SH-BC-893 is an Orally Active Anti-neoplastic Sphingolipid Analog
Cancer and metabolism-related diseases have a significant impact on humans. Cancer cells are constitutively anabolic. It will cause quiescence and catabolism in normal cells because of they are unable to tolerate nutrient stress. So, oncogenic mutations will reselect the metabolic circuitry during the tumorigenic process to meet the increased anabolic demands of cancer cells. Generally, cancer cells depend on a steady influx of nutrients via cell surface transporters and receptors. Meanwhile, they also can depend on the lysosomal degradation of internalized macromolecules into subunits that can be used for biosynthesis and/or the production of ATP.
Previous reports indicated that endogenous and synthetic sphingolipids can starve many different cancer cell types to death. This is because it can trigger the downregulation of multiple nutrient transporters and/or block lysosome fusion reactions. Furthermore, the sphingolipid analog robustly and acutely blocks ceramide-induced mitochondrial dysfunction, correcting diet-induced obesity and its metabolic sequelae. For example, several sphingolipids can activate protein phosphatase 2A (PP2A) and negatively regulate multiple signaling pathways that promote nutrient transporter expression. Today, we will introduce a sphingolipid analog — SH-BC-893.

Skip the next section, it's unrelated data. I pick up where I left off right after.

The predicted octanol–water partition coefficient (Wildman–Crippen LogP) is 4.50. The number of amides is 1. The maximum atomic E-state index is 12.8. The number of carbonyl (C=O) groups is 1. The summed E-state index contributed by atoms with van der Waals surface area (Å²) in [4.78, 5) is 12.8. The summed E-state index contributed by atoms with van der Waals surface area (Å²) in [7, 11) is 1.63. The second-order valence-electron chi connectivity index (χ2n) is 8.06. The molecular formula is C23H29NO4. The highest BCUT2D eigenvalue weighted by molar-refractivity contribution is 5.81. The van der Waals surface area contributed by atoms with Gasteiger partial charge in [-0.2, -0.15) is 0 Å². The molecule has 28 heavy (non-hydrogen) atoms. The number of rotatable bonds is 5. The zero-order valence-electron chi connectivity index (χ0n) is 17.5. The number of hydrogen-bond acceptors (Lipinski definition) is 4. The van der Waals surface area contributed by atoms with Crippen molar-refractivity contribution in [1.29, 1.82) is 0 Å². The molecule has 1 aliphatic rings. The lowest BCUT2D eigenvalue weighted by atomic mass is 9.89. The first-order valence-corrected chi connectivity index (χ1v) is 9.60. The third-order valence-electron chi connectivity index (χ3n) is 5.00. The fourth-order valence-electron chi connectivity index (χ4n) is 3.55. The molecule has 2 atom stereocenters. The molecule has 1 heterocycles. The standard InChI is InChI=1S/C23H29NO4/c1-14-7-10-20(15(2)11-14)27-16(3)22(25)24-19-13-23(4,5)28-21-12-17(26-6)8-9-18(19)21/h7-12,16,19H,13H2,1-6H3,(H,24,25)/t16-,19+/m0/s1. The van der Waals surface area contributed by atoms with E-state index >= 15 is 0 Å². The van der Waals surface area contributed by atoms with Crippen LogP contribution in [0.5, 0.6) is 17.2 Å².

SH-BC-893 is an Orally Active Anti-neoplastic Sphingolipid Analog.
On the one hand, SH-BC-893 is an orally active anti-neoplastic sphingolipid analog. SH-BC-893 starves cancer cells to death by down-regulating cell surface nutrient transporters and blocking lysosomal trafficking events. On the other hand, SH-BC-893 (5 μM; 3 h) protects from ceramide-induced mitochondrial dysfunction by disrupting intracellular trafficking in vitro. And SH-BC-893 (oral; 120 mg/kg; single) also robustly and acutely blocks ceramide-induced mitochondrial dysfunction, correcting diet-induced obesity and its metabolic sequelae in vivo.
In sum, SH-BC-893 is an orally active sphingolipid analog that can be used for research on cancer and obesity.
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 Jayashankar V, Selwan E, Hancock SE, et al. EMBO Mol Med. 2021;13(8):e13086.